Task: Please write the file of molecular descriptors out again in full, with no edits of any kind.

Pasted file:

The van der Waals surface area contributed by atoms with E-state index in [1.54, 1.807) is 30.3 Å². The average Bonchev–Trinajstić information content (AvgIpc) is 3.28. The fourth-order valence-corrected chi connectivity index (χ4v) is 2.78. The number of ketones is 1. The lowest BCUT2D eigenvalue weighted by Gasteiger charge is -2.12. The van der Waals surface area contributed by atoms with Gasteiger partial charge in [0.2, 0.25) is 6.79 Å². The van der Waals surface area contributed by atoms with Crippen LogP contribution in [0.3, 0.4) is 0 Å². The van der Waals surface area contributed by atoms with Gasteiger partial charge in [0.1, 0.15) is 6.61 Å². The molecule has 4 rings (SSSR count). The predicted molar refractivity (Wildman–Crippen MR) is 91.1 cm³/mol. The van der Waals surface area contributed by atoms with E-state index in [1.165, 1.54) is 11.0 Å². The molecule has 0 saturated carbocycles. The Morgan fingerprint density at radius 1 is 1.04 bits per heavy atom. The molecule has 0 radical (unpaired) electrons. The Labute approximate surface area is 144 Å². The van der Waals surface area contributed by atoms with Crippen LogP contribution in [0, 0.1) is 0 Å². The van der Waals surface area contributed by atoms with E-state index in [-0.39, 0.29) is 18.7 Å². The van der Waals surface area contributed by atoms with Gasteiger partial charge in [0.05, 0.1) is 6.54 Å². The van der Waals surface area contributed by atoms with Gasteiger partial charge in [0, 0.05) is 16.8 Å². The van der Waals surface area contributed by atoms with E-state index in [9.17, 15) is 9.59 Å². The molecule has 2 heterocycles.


The van der Waals surface area contributed by atoms with E-state index in [1.54, 1.807) is 30.3 Å². The average Bonchev–Trinajstić information content (AvgIpc) is 3.28. The fourth-order valence-corrected chi connectivity index (χ4v) is 2.78. The number of ketones is 1. The lowest BCUT2D eigenvalue weighted by Gasteiger charge is -2.12. The van der Waals surface area contributed by atoms with Gasteiger partial charge in [0.2, 0.25) is 6.79 Å². The van der Waals surface area contributed by atoms with Crippen LogP contribution in [0.3, 0.4) is 0 Å². The van der Waals surface area contributed by atoms with Gasteiger partial charge in [0.1, 0.15) is 6.61 Å². The molecule has 4 rings (SSSR count). The predicted molar refractivity (Wildman–Crippen MR) is 91.1 cm³/mol. The van der Waals surface area contributed by atoms with E-state index in [1.165, 1.54) is 11.0 Å². The molecule has 0 saturated carbocycles. The Morgan fingerprint density at radius 1 is 1.04 bits per heavy atom. The molecule has 0 radical (unpaired) electrons. The Labute approximate surface area is 144 Å². The van der Waals surface area contributed by atoms with Crippen LogP contribution in [0, 0.1) is 0 Å². The van der Waals surface area contributed by atoms with E-state index in [-0.39, 0.29) is 18.7 Å². The van der Waals surface area contributed by atoms with Gasteiger partial charge in [0.05, 0.1) is 6.54 Å². The van der Waals surface area contributed by atoms with Gasteiger partial charge in [0, 0.05) is 16.8 Å². The van der Waals surface area contributed by atoms with E-state index in [9.17, 15) is 9.59 Å². The molecule has 2 heterocycles.